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why Greece?

Located in south-eastern Europe, at the tip of the Balkan Peninsula, Greece shares a border with Turkey, Bulgaria, North Macedonia, and Albania. Being a founding member of the United Nations, Greece was the tenth member to join the European Communities (the precursor to the European Union) and has been part of the Eurozone since 2001. It is also a member of numerous other international institutions, including the Council of Europe, NATO, the OECD, the WTO, and the OSCE. The country’s main trading partners are Italy, Germany, Turkey, Russia, and Iraq. Its principal exports include food (especially fruit and nuts), clothing and apparel, machinery, and refined petroleum and petroleum-based products. Machinery and transportation equipment, chemicals and chemical products, foodstuffs, ships and boats, and crude petroleum are the country’s main imports. Greece has been a WTO member since 1 January 1995 and a member of the GATT since 1 March 1950.


Developed Infrastructure

The business environment of Greece is more favorable to the companies as the economic policies are framed to invite foreign direct investment from various businesses. The policies are aimed at inviting long-term investments for archiving long-term economic growth. Due to the relaxation in the registration process, many companies are willing to invest in Greece.

Economic Environment

Greece is a full member of the European Monetary Union. Greece is undergoing a number of economic, institutional, and social reforms to foster new direct investment and job opportunities. The legal framework is constantly changing in order to simplify corporate processes and transformations.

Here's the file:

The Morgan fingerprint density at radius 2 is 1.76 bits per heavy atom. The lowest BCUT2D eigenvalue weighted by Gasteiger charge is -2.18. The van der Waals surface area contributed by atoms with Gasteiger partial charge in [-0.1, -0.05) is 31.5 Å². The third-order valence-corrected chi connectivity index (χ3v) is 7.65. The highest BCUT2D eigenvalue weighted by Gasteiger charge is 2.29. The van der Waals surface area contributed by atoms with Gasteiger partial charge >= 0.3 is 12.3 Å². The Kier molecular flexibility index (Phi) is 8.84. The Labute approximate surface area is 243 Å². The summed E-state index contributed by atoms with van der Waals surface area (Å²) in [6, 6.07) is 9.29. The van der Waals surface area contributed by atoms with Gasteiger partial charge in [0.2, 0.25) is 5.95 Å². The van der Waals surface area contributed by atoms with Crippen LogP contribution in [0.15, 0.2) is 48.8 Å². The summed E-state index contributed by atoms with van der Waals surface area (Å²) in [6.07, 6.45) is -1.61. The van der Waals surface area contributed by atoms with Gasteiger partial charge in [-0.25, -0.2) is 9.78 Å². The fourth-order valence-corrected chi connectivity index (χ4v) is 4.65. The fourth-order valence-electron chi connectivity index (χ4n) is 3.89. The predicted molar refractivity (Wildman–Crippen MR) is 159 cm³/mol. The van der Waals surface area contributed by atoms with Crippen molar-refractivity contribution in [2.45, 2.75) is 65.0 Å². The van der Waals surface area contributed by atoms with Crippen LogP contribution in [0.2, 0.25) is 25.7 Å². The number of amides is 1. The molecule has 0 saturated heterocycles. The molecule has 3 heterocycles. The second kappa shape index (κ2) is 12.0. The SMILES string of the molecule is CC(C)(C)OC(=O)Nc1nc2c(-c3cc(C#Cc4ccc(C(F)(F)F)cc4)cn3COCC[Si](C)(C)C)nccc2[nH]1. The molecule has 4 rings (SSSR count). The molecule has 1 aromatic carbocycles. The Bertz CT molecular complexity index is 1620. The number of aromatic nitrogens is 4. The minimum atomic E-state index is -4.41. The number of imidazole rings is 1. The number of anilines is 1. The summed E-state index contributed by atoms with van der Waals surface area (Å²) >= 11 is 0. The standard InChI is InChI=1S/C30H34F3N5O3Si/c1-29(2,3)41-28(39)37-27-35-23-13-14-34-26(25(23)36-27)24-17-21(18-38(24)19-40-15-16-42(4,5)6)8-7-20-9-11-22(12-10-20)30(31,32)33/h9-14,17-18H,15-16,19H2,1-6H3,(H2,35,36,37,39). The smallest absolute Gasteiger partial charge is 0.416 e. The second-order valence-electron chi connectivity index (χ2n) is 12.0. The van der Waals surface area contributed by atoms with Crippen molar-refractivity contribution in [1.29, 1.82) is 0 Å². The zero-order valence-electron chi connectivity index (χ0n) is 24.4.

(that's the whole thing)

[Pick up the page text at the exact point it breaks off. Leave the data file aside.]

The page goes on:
Double Taxation

Greece has signed a number of double taxation agreements and continues to develop several agreements for the avoidance of double taxation to ensure that income will not be taxed in more than one country. It currently has more than 57 signed treaties with other countries for this purpose.


Formerly, the employment market in Greece was one of the most regulated in Europe. However, reforms have led to significant deregulation aimed at fostering a more employer-friendly environment for domestic and foreign businesses alike.

Legal System

Greece’s legal system has been subject to vast reform in recent years to increase efficiency and speed. The complete judiciary procedure, including court of appeals cases, is expected to take an average of two to three years (down from the current average of five to six years).

Digital Transformation – FinTech

Greece is in a radical process of digital transformation and reform. Digital transformation is considered to be the key to the country’s modernization and return to regularity in the post-pandemic era ,being one of the main pillars of the Greek National Recovery and Resilience Action Plan.

Simple Tax Regime

Individual Income Taxes

In Greece, income tax is payable by all individuals earning income in Greece, regardless of citizenship or place of permanent residence. Permanent residents are taxed on their worldwide income in Greece.

Benefits in kind are, in principle, subject to payroll withholding taxes (WHTs). However, as of 1 January 2015, and considering the difficulty in evaluating the taxable basis of such benefits at the time of their granting, no employment withholding is effected thereon. Instead, their value (since such benefits are taxable) is added to the employment income of the beneficiaries and taxed upon the assessment of their personal annual income tax return.

Income Taxes Rates

The tax scale applying to employment income, pensions, and business profits is illustrated below:

  • Income up to first EUR 10,000 is liable to be taxed at a rate of 9%;
  • Income from EUR 10,000 to EUR 20,000 is liable to taxed at a rate of 22%;
  • Income up to 30,000 EUR is liable to be taxed at a rate of 28%;
  • Income up to next 10,000 EUR i.e. 40,000 EUR is liable to taxed at a rate of 36%; and
  • Income above 40,000 EUR is liable to taxed at a rate of 44%.

The income tax reduction equals 40% of the amount of the relative expenditure effected from 1 January 2020 to 31 December 2024.